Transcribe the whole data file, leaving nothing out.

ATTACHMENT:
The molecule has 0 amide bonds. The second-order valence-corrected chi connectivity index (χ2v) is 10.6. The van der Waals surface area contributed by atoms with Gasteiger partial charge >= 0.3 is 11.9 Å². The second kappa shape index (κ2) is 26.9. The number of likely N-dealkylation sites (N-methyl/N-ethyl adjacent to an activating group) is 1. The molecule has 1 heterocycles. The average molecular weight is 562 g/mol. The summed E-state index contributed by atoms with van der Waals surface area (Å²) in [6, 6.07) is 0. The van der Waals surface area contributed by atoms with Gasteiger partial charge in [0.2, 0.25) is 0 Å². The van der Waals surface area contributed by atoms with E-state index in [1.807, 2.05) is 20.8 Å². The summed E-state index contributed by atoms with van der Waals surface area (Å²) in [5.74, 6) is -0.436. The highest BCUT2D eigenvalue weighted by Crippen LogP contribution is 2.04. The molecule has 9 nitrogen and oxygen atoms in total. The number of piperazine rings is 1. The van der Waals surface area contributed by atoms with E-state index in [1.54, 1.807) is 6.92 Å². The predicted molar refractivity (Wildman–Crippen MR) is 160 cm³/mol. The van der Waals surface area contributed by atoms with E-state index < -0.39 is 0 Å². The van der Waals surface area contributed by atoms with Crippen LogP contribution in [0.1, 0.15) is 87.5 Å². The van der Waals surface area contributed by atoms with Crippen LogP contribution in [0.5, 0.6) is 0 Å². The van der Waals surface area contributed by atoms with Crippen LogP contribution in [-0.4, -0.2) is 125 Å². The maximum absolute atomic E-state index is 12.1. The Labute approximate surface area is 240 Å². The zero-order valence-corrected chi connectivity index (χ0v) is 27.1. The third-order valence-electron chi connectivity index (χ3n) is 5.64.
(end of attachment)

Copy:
The molecule has 0 amide bonds. The second-order valence-corrected chi connectivity index (χ2v) is 10.6. The van der Waals surface area contributed by atoms with Gasteiger partial charge >= 0.3 is 11.9 Å². The second kappa shape index (κ2) is 26.9. The number of likely N-dealkylation sites (N-methyl/N-ethyl adjacent to an activating group) is 1. The molecule has 1 heterocycles. The average molecular weight is 562 g/mol. The summed E-state index contributed by atoms with van der Waals surface area (Å²) in [6, 6.07) is 0. The van der Waals surface area contributed by atoms with Gasteiger partial charge in [0.2, 0.25) is 0 Å². The van der Waals surface area contributed by atoms with E-state index in [1.807, 2.05) is 20.8 Å². The summed E-state index contributed by atoms with van der Waals surface area (Å²) in [5.74, 6) is -0.436. The highest BCUT2D eigenvalue weighted by Crippen LogP contribution is 2.04. The molecule has 9 nitrogen and oxygen atoms in total. The number of piperazine rings is 1. The van der Waals surface area contributed by atoms with E-state index in [1.54, 1.807) is 6.92 Å². The predicted molar refractivity (Wildman–Crippen MR) is 160 cm³/mol. The van der Waals surface area contributed by atoms with E-state index < -0.39 is 0 Å². The van der Waals surface area contributed by atoms with Crippen LogP contribution in [0.1, 0.15) is 87.5 Å². The van der Waals surface area contributed by atoms with Crippen LogP contribution in [0.5, 0.6) is 0 Å². The van der Waals surface area contributed by atoms with Crippen LogP contribution in [-0.4, -0.2) is 125 Å². The maximum absolute atomic E-state index is 12.1. The Labute approximate surface area is 240 Å². The zero-order valence-corrected chi connectivity index (χ0v) is 27.1. The third-order valence-electron chi connectivity index (χ3n) is 5.64.